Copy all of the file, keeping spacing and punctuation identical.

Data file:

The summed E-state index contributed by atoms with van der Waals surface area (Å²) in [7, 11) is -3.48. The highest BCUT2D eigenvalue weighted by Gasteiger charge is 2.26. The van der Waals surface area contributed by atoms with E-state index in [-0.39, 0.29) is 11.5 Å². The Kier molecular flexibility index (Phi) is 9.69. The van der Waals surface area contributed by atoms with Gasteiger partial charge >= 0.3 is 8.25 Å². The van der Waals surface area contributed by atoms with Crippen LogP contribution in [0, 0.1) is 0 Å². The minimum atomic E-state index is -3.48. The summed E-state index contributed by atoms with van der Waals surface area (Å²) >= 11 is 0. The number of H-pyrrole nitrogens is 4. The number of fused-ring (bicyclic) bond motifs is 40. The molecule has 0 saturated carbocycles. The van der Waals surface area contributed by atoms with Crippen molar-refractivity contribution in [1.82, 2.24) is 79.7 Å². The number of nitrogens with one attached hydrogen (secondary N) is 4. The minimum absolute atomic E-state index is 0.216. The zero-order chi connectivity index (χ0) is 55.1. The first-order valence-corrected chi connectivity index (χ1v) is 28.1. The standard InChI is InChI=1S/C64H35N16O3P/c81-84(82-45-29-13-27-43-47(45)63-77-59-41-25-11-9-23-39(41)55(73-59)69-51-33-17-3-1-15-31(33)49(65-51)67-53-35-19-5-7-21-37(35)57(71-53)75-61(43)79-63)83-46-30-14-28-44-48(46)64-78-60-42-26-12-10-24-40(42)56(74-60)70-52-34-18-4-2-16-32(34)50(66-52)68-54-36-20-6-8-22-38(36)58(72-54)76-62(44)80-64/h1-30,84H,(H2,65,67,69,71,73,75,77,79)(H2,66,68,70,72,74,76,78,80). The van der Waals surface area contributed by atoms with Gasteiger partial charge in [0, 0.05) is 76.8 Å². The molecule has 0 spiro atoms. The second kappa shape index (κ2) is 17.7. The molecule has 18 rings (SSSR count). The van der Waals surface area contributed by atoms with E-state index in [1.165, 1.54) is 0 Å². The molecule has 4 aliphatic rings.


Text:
The summed E-state index contributed by atoms with van der Waals surface area (Å²) in [7, 11) is -3.48. The highest BCUT2D eigenvalue weighted by Gasteiger charge is 2.26. The van der Waals surface area contributed by atoms with E-state index in [-0.39, 0.29) is 11.5 Å². The Kier molecular flexibility index (Phi) is 9.69. The van der Waals surface area contributed by atoms with Gasteiger partial charge >= 0.3 is 8.25 Å². The van der Waals surface area contributed by atoms with Crippen LogP contribution in [0, 0.1) is 0 Å². The minimum atomic E-state index is -3.48. The summed E-state index contributed by atoms with van der Waals surface area (Å²) >= 11 is 0. The number of H-pyrrole nitrogens is 4. The number of fused-ring (bicyclic) bond motifs is 40. The molecule has 0 saturated carbocycles. The van der Waals surface area contributed by atoms with Crippen molar-refractivity contribution in [1.82, 2.24) is 79.7 Å². The number of nitrogens with one attached hydrogen (secondary N) is 4. The minimum absolute atomic E-state index is 0.216. The zero-order chi connectivity index (χ0) is 55.1. The first-order valence-corrected chi connectivity index (χ1v) is 28.1. The standard InChI is InChI=1S/C64H35N16O3P/c81-84(82-45-29-13-27-43-47(45)63-77-59-41-25-11-9-23-39(41)55(73-59)69-51-33-17-3-1-15-31(33)49(65-51)67-53-35-19-5-7-21-37(35)57(71-53)75-61(43)79-63)83-46-30-14-28-44-48(46)64-78-60-42-26-12-10-24-40(42)56(74-60)70-52-34-18-4-2-16-32(34)50(66-52)68-54-36-20-6-8-22-38(36)58(72-54)76-62(44)80-64/h1-30,84H,(H2,65,67,69,71,73,75,77,79)(H2,66,68,70,72,74,76,78,80). The van der Waals surface area contributed by atoms with Gasteiger partial charge in [0, 0.05) is 76.8 Å². The molecule has 0 spiro atoms. The second kappa shape index (κ2) is 17.7. The molecule has 18 rings (SSSR count). The van der Waals surface area contributed by atoms with E-state index in [1.165, 1.54) is 0 Å². The molecule has 4 aliphatic rings.